Thriving Farmers' Market Branches Out
The Cooperstown Farmers' Market is a rich source of locally-produced foods and crafts and a fun spot for running into friends and neighbors. It's also a vital economic engine.
Many of the farmers at the market say that they wouldn't have been able to grow as steadily as they have if they hadn't had an outlet like this," says Lyn Weir, manager of the Cooperstown Farmers' Market at Otsego 2000, a nonprofit devoted to enhancing the quality of life in Otsego County.
So successful has the year-round indoor market grown that there's not enough space for all the vendors who want to sell there. And when Weir took the part-time manager's job a few years back, she found that the nuts and bolts of running the thriving enterprise kept her so busy, she had little time to focus on making the market even better.
Thanks to a $12,680 grant from the Community Foundation, Weir has been managing the market full time since July 2011. The extended hours have provided time to create a strategic plan and pursue some exciting opportunities.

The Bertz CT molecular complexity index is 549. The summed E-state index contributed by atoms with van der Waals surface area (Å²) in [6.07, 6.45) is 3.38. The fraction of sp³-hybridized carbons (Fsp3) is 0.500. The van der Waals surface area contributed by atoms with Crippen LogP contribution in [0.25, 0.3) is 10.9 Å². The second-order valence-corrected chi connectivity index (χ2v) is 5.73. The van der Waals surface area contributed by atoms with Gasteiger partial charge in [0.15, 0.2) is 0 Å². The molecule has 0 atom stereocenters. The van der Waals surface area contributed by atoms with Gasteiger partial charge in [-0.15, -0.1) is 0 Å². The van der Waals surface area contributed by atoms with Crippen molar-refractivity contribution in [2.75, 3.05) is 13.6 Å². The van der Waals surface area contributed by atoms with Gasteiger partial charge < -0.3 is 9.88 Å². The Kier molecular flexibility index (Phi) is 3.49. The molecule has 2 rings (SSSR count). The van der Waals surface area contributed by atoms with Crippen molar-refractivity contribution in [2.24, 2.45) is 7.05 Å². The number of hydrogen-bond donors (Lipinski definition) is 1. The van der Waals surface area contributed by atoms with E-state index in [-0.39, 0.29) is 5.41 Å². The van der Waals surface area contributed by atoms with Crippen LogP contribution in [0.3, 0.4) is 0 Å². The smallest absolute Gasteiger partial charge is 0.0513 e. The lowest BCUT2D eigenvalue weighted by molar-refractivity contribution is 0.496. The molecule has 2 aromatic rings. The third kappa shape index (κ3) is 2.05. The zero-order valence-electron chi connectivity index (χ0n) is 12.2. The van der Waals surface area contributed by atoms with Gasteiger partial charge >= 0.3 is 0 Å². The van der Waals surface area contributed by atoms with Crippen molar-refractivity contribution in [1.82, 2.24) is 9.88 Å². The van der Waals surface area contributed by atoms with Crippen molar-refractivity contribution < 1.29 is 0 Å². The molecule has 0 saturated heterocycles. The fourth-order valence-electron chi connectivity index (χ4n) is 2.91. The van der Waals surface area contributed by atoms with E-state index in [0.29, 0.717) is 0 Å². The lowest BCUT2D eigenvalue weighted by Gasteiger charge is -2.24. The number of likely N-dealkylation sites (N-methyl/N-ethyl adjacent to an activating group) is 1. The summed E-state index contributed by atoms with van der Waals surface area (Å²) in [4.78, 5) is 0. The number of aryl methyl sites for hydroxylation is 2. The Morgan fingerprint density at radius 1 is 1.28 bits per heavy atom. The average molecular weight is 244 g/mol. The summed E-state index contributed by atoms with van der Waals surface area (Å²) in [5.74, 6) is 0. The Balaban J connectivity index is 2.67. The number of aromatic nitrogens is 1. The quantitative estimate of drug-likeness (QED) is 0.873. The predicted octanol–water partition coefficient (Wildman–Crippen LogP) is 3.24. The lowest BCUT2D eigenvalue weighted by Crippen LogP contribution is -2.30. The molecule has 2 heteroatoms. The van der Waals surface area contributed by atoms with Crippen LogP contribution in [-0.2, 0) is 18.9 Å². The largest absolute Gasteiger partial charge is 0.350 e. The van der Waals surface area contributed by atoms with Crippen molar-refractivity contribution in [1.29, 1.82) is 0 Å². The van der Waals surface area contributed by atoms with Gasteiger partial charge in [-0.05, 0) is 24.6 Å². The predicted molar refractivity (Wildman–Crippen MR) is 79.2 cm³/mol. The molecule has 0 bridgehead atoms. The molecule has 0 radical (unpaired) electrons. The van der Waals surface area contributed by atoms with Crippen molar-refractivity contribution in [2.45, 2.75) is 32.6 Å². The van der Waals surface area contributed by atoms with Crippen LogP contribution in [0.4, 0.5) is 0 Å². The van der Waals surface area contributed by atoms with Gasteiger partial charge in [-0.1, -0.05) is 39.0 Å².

One new venture will take the Cooperstown Farmers' Market on line, allowing customers to shop for local produce whenever they like — not just when the market is open — and then pick up their orders once a week. The website will help farmers sell more product than they can bring to their stalls and also will accommodate vendors who can't get space in the physical market.
Weir also hopes to offer pasteurization to farmers who want to sell bottled milk, and to establish a mobile Farmers' Market to sell produce at community festivals.
Last year was a busy one for the Farmers' Market. For the first time, vendors were able to take payments via electronic benefits transfer (EBT). "That's been on my list for three years," Weir says. Special events in 2011 included a festival in June to celebrate the market's 20th anniversary — a celebration that drew 1,500 people — and the annual Zany Zucchini Festival in August.
The Cooperstown Farmers' Market already serves as a social hub where shoppers like to pause to chat over coffee and fresh baked goods, Weir says. With more innovations in the works, the scene is likely to grow even livelier. "The more activities we have, the more attention we attract, the more people come, and the more they enjoy the market."